Item description for A Scientist Researches Mary: The Art of the Covenant by Courtenay Bartholomew & Slavko Barbaric...
A monumental tribute to Mary, the Mother of Christ. Professor Bartholomew has recorded the scientist/physician pilgrimage in the life and suffering of Mary, and records Her messages of concern for all. This book contains a wealth of valuable information on the maternal care bestowed on us by the Virgin Most Powerful. It is solidly based in theology, is very readable, and testifies by a vivid narrative to a staunch faith in the miraculous, which science cannot explain. 165 color photographs.
Promise Angels is dedicated to bringing you great books at great prices. Whether you read for entertainment, to learn, or for literacy - you will find what you want at promiseangels.com!
Studio: 101 Foundation
Est. Packaging Dimensions: Length: 8.54" Width: 5.55" Height: 0.68" Weight: 1.2 lbs.
Release Date Dec 31, 1999
Publisher 101 Foundation
ISBN 1890137081 ISBN13 9781890137083
Availability 0 units.
More About Courtenay Bartholomew & Slavko Barbaric
Reviews - What do customers think about A Scientist Researches Mary, Ark Of The Covenant?
Mixture of the believable and the not-to-be-believed Jan 20, 2007
Catholics might want to know that this book has the "imprimatur," but not the "nihil obstat." The nihil obstat and imprimatur were notations included in the front matter of Catholic religious works. The "imprimatur" (simply this one Latin word, meaning literally, "let it be printed") ought to mean, to judge from the Latin, merely that the Church does not oppose publication. The "nihil obstat" (simply these two Latin words, meaning literally, "nothing stands in the way") would say that the book is free of doctrinal error. One might suppose that that the nihil obstat would precede the imprimatur, but perhaps these two judgments are independent anyway. These Latin notations are not seen much any more. Books published in English under Church auspices these days included, instead, a notation in English that the book was published "with ecclesiatical approval."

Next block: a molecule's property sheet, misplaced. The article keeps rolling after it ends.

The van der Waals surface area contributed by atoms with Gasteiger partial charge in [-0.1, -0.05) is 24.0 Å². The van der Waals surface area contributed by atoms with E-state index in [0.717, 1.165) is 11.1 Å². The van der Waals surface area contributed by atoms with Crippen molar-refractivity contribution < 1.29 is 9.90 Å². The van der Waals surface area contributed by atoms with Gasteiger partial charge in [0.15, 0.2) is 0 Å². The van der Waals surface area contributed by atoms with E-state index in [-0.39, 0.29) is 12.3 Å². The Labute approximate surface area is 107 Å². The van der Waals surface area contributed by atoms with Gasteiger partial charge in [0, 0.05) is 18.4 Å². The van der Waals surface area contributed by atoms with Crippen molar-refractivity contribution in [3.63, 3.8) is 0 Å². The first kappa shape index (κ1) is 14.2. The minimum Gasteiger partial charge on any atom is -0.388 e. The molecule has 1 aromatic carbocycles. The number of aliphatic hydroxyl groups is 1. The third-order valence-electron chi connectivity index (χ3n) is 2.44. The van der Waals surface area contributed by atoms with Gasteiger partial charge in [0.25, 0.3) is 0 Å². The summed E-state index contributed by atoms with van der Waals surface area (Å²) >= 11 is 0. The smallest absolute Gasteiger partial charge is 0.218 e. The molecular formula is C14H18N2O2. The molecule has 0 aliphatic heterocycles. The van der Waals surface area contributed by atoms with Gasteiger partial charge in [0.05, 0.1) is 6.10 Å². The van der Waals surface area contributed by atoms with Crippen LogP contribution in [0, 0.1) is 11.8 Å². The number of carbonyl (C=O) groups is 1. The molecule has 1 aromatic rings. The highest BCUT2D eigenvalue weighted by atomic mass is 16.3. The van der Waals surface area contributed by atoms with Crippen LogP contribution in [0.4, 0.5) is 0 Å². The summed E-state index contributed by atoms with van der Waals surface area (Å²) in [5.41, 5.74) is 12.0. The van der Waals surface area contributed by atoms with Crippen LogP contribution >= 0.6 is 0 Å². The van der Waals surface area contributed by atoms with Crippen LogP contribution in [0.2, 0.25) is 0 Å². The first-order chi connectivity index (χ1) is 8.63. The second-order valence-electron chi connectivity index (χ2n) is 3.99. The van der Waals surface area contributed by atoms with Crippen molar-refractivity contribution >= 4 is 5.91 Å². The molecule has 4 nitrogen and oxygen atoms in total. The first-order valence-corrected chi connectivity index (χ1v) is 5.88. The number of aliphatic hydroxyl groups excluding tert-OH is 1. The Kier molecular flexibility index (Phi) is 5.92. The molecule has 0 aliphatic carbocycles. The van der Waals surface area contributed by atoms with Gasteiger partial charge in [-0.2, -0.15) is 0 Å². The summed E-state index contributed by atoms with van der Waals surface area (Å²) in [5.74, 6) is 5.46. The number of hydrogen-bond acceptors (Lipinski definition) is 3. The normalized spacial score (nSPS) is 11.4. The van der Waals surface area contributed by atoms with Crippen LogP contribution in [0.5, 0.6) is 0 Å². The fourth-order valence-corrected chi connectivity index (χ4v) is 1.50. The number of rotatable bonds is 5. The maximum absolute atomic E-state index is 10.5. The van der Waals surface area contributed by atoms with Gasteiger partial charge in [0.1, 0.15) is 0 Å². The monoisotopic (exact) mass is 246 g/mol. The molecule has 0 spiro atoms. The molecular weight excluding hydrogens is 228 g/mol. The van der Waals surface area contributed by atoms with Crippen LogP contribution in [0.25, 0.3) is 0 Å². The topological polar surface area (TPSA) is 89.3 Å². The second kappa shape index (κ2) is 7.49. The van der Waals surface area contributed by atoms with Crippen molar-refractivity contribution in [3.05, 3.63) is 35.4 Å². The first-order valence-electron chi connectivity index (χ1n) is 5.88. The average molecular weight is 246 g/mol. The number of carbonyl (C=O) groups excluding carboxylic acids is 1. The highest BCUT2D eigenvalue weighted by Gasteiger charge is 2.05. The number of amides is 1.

Unfortunately, this book muddies the water of Catholic belief. A simple reading of it would see no distinction between confirmed Marian apparitions, worthy of belief, on one hand and on the other hand, for example, natural, explainable defects in photographs taken by the author. One photograph, in particular, clearly resulted from the camera's shutter's being open for longer than the flash. It is not "a profile of seven dove-like figures in flight," which is the sort of statement that prompts derision and, as I say, muddies the water. For interspersed amid the book's nonsense are, in this same book, genuine miracles and sound faith.
I do respect the author's beliefs, but he seems to have gone overboard, abandoning his critical faculties. At least, he would need to present more information about certain allegedly supernatural phenomena, such as the three people appearing in two photographs of a scene where, according to his recollection, there were no people. He does not say enough to convince this reader that he did not make a mistake in that recollection or perhaps in remembering when exactly, on what day, the photos were taken. Even if the photographs were miraculous, why should we understand the three people as representing the Trinity, as he does? This question of mine is not to say anything about the doctrine of Trinity, but only about the author's interperetation of a supposed miracle. Caveat lector (let the reader beware).